The NOAA point forecast: "Snow showers...Chance of precipitation is 100%. Total daytime snow accumulation of 5 to 9 inches possible." Sounds like a good day to play in the fresh snow!
So, I joined seven friends from Seattle on an avy-safe snowshoe just northeast of Steven's Pass on HWY 2. Our vague destination was Lake Valhalla, and perhaps a climb to the top of the nearby Mt. McCausland to satisfy the summit-baggers amongst us. Snow was falling heavily, the visibility was a few hundred feet, and the deep snow slowed us down; plus, we were wary of crossing any bare slopes due to the unconsolidated new snow. So, we just waded along in the peaceful forest on a general upwards track in the Smith Brook valley, enjoying each others' company and summiting several stump and boulder bumps along the way. After about four hours, curious as to how far we had come, we pulled out the GPS and discovered that all that stood between us and the summit of Mt. McCausland was a few hundred feet of waist-deep powder. So up we went. A summit photo, and then we began our descent back to the car. Fun day!
A special thanks to John, Mike, and Eric for plowing the 5.75 mile trench from the car to the summit.
Roundtrip distance: 11.5 miles (according to my GPS)
Start elev.: 3170 ft
Summit elev: 5747 ft
Elevation gain: 2580 ft
Ascent: 4 hours 22 min to summit, 10 min on summit, Descent: 2 hours, 53 min, Total car-to-car: 7 hours 25 min
6:00 am: Leave Seattle and/or Sedro-Woolley
7:06 am: Sunrise
8:20 am: Arrive at TH on HWY 2 just east of Steven's Pass (3170 ft)
8:33 am: Start snowshoeing
12:55 pm: Summit (5747 ft)
1:05 pm: Begin descent
3:58 pm: Arrive back at car
5:31 pm: Sunset
The rest of this page gives a map, a little more route detail, and some photos from our snowy climb of Mt. McCausland.
Some more route detail:
Mount McCausland is a little-known summit situated just a few miles north of Steven's Pass on HWY 2. In this summer this area can be accessed by way of the PCT, but in the winter snowshoers can approach via Smith Brook Valley. To get to the trailhead, drive east on U.S. Highway 2 to the summit of Stevens Pass and continue another 6 miles east to the Mill Creek exit. Make a U-turn at Mill Creek to get into the westbound lanes of the divided highway, and drive west 1.2 miles to a narrow parking strip on the right (north) side of the highway. This is the nearest parking area to the Smith Brook trailhead, which is another 0.1 mile to the west.
The route follows the narrow Smith Brook Road and when the road ends continues towards the head of the Smith Brook valley. If the clear-cut slopes along the Smith Brook Road are a concern, it is possible to just leave the road (as we did) and hike gradually up through trees towards the head of the valley to the Lake Valhalla basin.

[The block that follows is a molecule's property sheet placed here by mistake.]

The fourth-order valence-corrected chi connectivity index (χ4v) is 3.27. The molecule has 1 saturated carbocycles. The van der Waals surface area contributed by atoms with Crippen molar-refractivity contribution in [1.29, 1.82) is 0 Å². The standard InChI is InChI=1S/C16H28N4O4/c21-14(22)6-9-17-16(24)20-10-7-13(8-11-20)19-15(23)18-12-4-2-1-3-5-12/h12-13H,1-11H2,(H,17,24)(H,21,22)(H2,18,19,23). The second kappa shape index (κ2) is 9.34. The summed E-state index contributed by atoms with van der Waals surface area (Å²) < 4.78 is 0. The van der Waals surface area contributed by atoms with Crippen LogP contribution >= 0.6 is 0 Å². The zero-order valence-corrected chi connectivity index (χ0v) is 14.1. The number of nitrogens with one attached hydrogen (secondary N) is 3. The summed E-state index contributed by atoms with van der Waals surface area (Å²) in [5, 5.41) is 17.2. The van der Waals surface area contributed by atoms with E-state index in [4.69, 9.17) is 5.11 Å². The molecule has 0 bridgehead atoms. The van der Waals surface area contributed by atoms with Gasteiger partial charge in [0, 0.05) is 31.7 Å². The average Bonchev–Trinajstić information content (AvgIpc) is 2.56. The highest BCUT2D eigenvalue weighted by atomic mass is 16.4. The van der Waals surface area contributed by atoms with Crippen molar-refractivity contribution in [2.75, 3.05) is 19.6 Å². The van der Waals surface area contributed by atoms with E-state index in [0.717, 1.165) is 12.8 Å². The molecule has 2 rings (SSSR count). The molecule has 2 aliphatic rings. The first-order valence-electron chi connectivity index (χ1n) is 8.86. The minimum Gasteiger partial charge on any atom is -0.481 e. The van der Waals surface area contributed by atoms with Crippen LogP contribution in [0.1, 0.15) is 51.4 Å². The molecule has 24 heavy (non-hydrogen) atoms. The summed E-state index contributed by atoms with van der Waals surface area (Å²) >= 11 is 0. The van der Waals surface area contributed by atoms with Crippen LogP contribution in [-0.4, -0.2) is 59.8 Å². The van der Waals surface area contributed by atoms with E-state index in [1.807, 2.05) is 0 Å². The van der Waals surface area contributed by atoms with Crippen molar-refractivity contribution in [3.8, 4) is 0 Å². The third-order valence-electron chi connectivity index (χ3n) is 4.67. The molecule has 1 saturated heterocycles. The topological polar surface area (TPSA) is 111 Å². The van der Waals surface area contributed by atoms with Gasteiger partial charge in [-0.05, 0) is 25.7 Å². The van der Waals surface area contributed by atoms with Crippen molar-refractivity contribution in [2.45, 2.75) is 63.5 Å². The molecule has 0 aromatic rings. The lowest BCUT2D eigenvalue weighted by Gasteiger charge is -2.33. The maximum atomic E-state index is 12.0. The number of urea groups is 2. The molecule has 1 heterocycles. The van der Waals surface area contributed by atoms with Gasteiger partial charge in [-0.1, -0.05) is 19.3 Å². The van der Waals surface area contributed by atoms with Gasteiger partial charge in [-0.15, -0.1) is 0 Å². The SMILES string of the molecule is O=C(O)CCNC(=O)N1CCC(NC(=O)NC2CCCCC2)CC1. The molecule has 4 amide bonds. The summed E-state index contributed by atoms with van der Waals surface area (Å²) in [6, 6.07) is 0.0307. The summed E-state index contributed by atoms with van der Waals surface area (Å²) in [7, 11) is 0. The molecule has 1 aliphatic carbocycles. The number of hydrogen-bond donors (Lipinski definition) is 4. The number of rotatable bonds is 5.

Apparently the views are quite good. From the lake basin, one can gaze upwards at Lichtenberg Mountain, Nason Ridge, Union and Jove Peaks, Mount McCausland, Valhalla Mountain, and Skyline Ridge.
Due to the weather forecast, I just took along a point and shoot camera. It takes decent photos, and isn't as much of a liability as my SLR. Photos below.
Follow the shoulder of the highway west to the start of Forest Road 6700 (Smith Brook Road).
Nason Creek, at the beginning of Smith Brook Road.
We stayed on Smith Brook Road for about 10 minutes before heading into the forested valley.
Our first summit.
And second summit. The deep snow must not be enough of a workout.
Snowshoeing up the Smith Brook valley. Here we were bee-lining for the trees to avoid the avalanche-prone slopes. We were able to stay in trees all the way to the summit.
On summit of Mt. McCausland! Not much of a view today. L to R: Mike Helminger, Kurt Johnson, Larry Neher, Blake Hough, Brett Dyson, John Tolan, Eric Eames, me (behind camera),....
Heading back down. You can see our snowshoe trench below.
The sign appropriately marks "top" of the snow.
The result of parking along a highway that is being snowplowed regularly throughout the day.
More on my website
This trip report is copied from my website, which has several other climbing trip reports and photographs from the North Cascades and elsewhere: www.stephabegg.com.